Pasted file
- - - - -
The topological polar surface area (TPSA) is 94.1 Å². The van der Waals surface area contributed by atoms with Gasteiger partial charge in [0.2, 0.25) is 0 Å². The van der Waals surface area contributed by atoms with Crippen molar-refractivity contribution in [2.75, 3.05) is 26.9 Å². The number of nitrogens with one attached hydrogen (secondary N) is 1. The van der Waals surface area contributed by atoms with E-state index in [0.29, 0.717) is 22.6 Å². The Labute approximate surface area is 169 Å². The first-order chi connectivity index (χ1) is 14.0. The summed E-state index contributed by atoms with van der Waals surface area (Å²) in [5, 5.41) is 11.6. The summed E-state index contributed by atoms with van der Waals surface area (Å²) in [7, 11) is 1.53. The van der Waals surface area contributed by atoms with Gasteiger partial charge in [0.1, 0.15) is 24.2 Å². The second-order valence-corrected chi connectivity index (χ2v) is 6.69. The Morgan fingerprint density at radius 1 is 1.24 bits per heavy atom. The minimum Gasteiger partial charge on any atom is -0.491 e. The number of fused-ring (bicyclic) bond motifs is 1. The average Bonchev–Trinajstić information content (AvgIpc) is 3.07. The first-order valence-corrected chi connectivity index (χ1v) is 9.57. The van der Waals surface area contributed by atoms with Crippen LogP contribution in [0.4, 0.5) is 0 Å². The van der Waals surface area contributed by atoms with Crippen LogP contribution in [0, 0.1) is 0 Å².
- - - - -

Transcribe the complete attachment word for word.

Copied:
The topological polar surface area (TPSA) is 94.1 Å². The van der Waals surface area contributed by atoms with Gasteiger partial charge in [0.2, 0.25) is 0 Å². The van der Waals surface area contributed by atoms with Crippen molar-refractivity contribution in [2.75, 3.05) is 26.9 Å². The number of nitrogens with one attached hydrogen (secondary N) is 1. The van der Waals surface area contributed by atoms with E-state index in [0.29, 0.717) is 22.6 Å². The Labute approximate surface area is 169 Å². The first-order chi connectivity index (χ1) is 14.0. The summed E-state index contributed by atoms with van der Waals surface area (Å²) in [5, 5.41) is 11.6. The summed E-state index contributed by atoms with van der Waals surface area (Å²) in [7, 11) is 1.53. The van der Waals surface area contributed by atoms with Gasteiger partial charge in [0.1, 0.15) is 24.2 Å². The second-order valence-corrected chi connectivity index (χ2v) is 6.69. The Morgan fingerprint density at radius 1 is 1.24 bits per heavy atom. The minimum Gasteiger partial charge on any atom is -0.491 e. The number of fused-ring (bicyclic) bond motifs is 1. The average Bonchev–Trinajstić information content (AvgIpc) is 3.07. The first-order valence-corrected chi connectivity index (χ1v) is 9.57. The van der Waals surface area contributed by atoms with Crippen LogP contribution in [0.4, 0.5) is 0 Å². The van der Waals surface area contributed by atoms with Crippen LogP contribution in [0, 0.1) is 0 Å².